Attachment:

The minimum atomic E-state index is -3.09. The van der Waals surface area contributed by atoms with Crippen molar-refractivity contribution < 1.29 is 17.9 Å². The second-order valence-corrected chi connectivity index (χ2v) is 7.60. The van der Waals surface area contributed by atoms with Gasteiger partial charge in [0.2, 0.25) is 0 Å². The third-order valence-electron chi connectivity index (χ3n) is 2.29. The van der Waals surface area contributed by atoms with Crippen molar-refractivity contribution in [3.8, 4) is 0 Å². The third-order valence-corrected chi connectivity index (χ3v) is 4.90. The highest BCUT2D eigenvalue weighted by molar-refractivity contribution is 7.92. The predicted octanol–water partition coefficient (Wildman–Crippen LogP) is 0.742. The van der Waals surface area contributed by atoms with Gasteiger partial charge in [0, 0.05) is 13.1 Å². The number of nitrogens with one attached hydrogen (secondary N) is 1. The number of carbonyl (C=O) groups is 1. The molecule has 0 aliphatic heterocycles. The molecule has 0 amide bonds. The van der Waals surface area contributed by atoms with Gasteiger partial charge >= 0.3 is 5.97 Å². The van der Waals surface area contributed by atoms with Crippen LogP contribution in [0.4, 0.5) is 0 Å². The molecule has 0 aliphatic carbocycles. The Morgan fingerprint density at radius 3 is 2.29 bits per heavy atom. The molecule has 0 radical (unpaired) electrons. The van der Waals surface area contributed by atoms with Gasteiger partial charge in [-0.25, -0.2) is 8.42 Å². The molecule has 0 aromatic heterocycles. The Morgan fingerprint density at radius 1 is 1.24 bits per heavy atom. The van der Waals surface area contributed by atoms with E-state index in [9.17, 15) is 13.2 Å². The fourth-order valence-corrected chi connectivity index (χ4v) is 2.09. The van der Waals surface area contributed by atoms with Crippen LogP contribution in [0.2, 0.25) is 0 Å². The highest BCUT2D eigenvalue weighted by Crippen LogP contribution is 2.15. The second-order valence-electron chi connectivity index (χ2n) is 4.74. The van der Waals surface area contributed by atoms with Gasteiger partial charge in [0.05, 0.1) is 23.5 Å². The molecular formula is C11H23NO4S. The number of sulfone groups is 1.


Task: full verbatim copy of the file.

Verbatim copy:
The minimum atomic E-state index is -3.09. The van der Waals surface area contributed by atoms with Crippen molar-refractivity contribution < 1.29 is 17.9 Å². The second-order valence-corrected chi connectivity index (χ2v) is 7.60. The van der Waals surface area contributed by atoms with Gasteiger partial charge in [0.2, 0.25) is 0 Å². The third-order valence-electron chi connectivity index (χ3n) is 2.29. The van der Waals surface area contributed by atoms with Crippen molar-refractivity contribution in [3.8, 4) is 0 Å². The third-order valence-corrected chi connectivity index (χ3v) is 4.90. The highest BCUT2D eigenvalue weighted by molar-refractivity contribution is 7.92. The predicted octanol–water partition coefficient (Wildman–Crippen LogP) is 0.742. The van der Waals surface area contributed by atoms with Gasteiger partial charge in [0, 0.05) is 13.1 Å². The number of nitrogens with one attached hydrogen (secondary N) is 1. The number of carbonyl (C=O) groups is 1. The molecule has 0 aliphatic heterocycles. The molecule has 0 amide bonds. The van der Waals surface area contributed by atoms with Gasteiger partial charge >= 0.3 is 5.97 Å². The van der Waals surface area contributed by atoms with Crippen LogP contribution in [0.4, 0.5) is 0 Å². The molecule has 0 aliphatic carbocycles. The Morgan fingerprint density at radius 3 is 2.29 bits per heavy atom. The molecule has 0 radical (unpaired) electrons. The van der Waals surface area contributed by atoms with Gasteiger partial charge in [-0.25, -0.2) is 8.42 Å². The molecule has 0 aromatic heterocycles. The Morgan fingerprint density at radius 1 is 1.24 bits per heavy atom. The van der Waals surface area contributed by atoms with E-state index in [9.17, 15) is 13.2 Å². The fourth-order valence-corrected chi connectivity index (χ4v) is 2.09. The van der Waals surface area contributed by atoms with Crippen LogP contribution in [0.2, 0.25) is 0 Å². The highest BCUT2D eigenvalue weighted by Crippen LogP contribution is 2.15. The second-order valence-electron chi connectivity index (χ2n) is 4.74. The van der Waals surface area contributed by atoms with Gasteiger partial charge in [0.05, 0.1) is 23.5 Å². The molecular formula is C11H23NO4S. The number of sulfone groups is 1.